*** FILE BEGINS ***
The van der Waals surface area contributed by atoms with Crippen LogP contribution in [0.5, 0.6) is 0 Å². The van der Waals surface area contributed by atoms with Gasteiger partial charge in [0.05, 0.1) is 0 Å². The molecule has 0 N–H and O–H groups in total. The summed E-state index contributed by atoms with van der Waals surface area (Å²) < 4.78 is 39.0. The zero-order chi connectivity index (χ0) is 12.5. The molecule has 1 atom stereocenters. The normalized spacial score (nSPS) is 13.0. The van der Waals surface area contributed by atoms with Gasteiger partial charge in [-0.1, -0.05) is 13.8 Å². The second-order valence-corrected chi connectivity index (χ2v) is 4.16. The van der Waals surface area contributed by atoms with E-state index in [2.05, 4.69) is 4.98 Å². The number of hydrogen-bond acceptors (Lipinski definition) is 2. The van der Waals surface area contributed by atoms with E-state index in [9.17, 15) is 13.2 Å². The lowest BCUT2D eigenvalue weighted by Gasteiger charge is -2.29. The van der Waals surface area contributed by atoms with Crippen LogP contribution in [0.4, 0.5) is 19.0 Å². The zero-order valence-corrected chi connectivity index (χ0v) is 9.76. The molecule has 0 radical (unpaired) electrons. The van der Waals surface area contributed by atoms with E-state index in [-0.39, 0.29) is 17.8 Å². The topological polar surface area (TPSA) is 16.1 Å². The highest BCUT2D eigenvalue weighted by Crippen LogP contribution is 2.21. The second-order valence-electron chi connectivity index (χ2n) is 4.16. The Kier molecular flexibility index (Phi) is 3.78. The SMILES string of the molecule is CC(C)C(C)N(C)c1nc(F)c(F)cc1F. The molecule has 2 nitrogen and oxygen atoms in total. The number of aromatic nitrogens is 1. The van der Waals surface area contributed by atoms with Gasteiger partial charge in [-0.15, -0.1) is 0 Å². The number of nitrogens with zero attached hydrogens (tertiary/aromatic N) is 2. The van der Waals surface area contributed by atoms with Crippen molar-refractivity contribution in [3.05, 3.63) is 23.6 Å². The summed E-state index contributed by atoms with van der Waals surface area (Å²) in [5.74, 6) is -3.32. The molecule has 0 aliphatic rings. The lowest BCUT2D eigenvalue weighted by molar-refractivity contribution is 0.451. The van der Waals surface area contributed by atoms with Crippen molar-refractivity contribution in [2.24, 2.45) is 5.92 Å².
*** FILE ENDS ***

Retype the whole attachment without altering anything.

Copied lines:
The van der Waals surface area contributed by atoms with Crippen LogP contribution in [0.5, 0.6) is 0 Å². The van der Waals surface area contributed by atoms with Gasteiger partial charge in [0.05, 0.1) is 0 Å². The molecule has 0 N–H and O–H groups in total. The summed E-state index contributed by atoms with van der Waals surface area (Å²) < 4.78 is 39.0. The zero-order chi connectivity index (χ0) is 12.5. The molecule has 1 atom stereocenters. The normalized spacial score (nSPS) is 13.0. The van der Waals surface area contributed by atoms with Gasteiger partial charge in [-0.1, -0.05) is 13.8 Å². The second-order valence-corrected chi connectivity index (χ2v) is 4.16. The van der Waals surface area contributed by atoms with E-state index in [2.05, 4.69) is 4.98 Å². The number of hydrogen-bond acceptors (Lipinski definition) is 2. The van der Waals surface area contributed by atoms with E-state index in [9.17, 15) is 13.2 Å². The lowest BCUT2D eigenvalue weighted by Gasteiger charge is -2.29. The van der Waals surface area contributed by atoms with Crippen LogP contribution in [0.4, 0.5) is 19.0 Å². The zero-order valence-corrected chi connectivity index (χ0v) is 9.76. The molecule has 0 radical (unpaired) electrons. The van der Waals surface area contributed by atoms with E-state index in [-0.39, 0.29) is 17.8 Å². The topological polar surface area (TPSA) is 16.1 Å². The highest BCUT2D eigenvalue weighted by Crippen LogP contribution is 2.21. The second-order valence-electron chi connectivity index (χ2n) is 4.16. The Kier molecular flexibility index (Phi) is 3.78. The SMILES string of the molecule is CC(C)C(C)N(C)c1nc(F)c(F)cc1F. The molecule has 2 nitrogen and oxygen atoms in total. The number of aromatic nitrogens is 1. The van der Waals surface area contributed by atoms with Gasteiger partial charge in [-0.15, -0.1) is 0 Å². The number of nitrogens with zero attached hydrogens (tertiary/aromatic N) is 2. The van der Waals surface area contributed by atoms with Crippen molar-refractivity contribution in [3.05, 3.63) is 23.6 Å². The summed E-state index contributed by atoms with van der Waals surface area (Å²) in [5.74, 6) is -3.32. The molecule has 0 aliphatic rings. The lowest BCUT2D eigenvalue weighted by molar-refractivity contribution is 0.451. The van der Waals surface area contributed by atoms with Crippen molar-refractivity contribution in [2.24, 2.45) is 5.92 Å².